All that being said, I agree with you. The story never really pulled me in. The movie is kind of an odd duck. It’s light in tone, and kind of jokey, but not really funny. I wouldn’t say I was ever bored, per se, but I wasn’t that entertained either. It occupies this weird middle ground that just proved rather unsatisfying. As good as all those other elements were, and I can certainly appreciate them on that level, I couldn’t really care about the movie.
JULIE: Amy Adams’s outfits should, however, not win any “best supporting” awards, if you catch my drift.
I’ll give you that the directing, style-wise, was good. American Hustle is a very stylish film. I also think it’s interesting that you bring up both Scorsese and Wes Anderson here (seeing as both of them came up in our conversation while leaving the theater). One thing Scorsese does is bring high stakes to his films. There’s a rise and fall. There’s tension and urgency. There’s danger, whether physical or emotional. I felt none of that here. And that may have had something to do with the fact that every single person in this film (except maybe the kid and Jeremy Renner) was hustling every other person in this film. It was hard to tell what was truth and what was a lie when motivations and feelings changed on a dime and may or may not have been bullshit.
Wes Anderson is another director who uses quirky costumes and stylized looks in his film, but they’re never acknowledged. It’s just the way it is, and Wes Anderson respects the characters for all their quirks. I think that was part of my problem with the stunty styling in American Hustle. The hair, everything, was played for laughs, almost as if the actors and filmmakers were making fun of the characters. If the people playing the parts couldn’t even be bothered to care about the people in this film, then how could I be expected to do so?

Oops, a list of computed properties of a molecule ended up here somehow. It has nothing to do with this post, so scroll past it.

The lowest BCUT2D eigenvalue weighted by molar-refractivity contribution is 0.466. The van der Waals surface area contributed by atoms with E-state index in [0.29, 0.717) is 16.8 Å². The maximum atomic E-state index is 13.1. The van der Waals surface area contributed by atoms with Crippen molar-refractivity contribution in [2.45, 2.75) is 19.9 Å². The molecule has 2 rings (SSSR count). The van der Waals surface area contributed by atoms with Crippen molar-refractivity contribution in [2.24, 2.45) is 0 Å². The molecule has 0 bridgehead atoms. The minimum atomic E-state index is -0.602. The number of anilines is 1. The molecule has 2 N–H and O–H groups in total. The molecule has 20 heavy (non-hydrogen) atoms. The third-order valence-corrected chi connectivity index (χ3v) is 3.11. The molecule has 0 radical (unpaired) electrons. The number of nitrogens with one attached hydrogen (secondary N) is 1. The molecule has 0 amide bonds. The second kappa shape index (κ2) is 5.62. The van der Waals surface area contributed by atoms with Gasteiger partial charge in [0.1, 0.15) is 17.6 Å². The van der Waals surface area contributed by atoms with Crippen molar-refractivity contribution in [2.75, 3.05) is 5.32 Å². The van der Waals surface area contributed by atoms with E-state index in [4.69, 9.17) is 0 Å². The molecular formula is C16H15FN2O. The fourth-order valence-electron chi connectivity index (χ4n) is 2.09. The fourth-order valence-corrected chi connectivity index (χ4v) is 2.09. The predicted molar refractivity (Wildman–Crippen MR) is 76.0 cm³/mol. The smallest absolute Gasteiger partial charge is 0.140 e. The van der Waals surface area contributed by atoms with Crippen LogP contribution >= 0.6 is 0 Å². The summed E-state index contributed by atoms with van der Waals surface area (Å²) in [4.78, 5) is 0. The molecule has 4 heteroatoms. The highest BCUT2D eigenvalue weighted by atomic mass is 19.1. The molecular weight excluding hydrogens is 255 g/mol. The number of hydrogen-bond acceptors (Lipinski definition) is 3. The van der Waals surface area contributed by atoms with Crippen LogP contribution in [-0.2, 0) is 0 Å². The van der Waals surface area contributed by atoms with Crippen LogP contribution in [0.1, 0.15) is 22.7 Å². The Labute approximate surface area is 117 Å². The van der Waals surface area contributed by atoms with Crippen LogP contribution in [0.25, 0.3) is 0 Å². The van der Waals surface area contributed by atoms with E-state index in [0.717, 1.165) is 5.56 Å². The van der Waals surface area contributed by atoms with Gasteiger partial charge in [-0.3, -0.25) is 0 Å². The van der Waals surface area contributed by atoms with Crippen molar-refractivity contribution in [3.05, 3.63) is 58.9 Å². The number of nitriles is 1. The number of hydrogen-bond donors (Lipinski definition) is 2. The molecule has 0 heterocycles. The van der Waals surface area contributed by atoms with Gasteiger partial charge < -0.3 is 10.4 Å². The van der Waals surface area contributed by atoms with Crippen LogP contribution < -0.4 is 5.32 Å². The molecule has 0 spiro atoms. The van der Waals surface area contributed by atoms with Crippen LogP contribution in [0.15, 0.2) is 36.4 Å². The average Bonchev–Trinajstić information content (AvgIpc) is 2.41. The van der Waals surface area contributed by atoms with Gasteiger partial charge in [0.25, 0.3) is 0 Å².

JOHN: Well, I think that’s a major problem with the movie. I don’t think you’ll be the only one to think that. The movie has a lot of audience-friendly elements, but they don’t all come together into something pleasing and memorable. One of those elements is Jennifer Lawrence. You already talked about her “play-acting,” and I completely agree. Look, she’s a great actress, and she does a swell job here, but she needs to choose roles more her age. As good as she is, I don’t believe her character for a second. Her role needed a more seasoned actress – someone at least 5 years older. Just because you can cast Lawrence doesn’t mean you should.
It will be interesting to see how this one plays out over awards season. I think it pales in comparison to heavyweights like Gravity and 12 Years a Slave. But, it is pretty incredible that Russell has become such an Oscar perennial in the last 3 years. Regardless of how we liked the movie, I think it has been well-received and there’s no denying that the guy has found his groove.
JULIE: That’s very true that Jennifer Lawrence needs to start picking her roles more wisely. Yes, she’s talented. Yes, she probably loves working with David O. Russell (who evidently loves working with her). In that case, I’d love to see him hand her a role that was actually meant for a woman in her early 20s.
When it comes right down to it, with all of my reservations, I have to give this film one out of three possible Deltas.
JOHN: Now that’s a callback! I’m torn between 2.5 or 3 out of 5. But, my gut reaction is 2.5. Certainly not as good as the 95% rotten tomatoes score would suggest.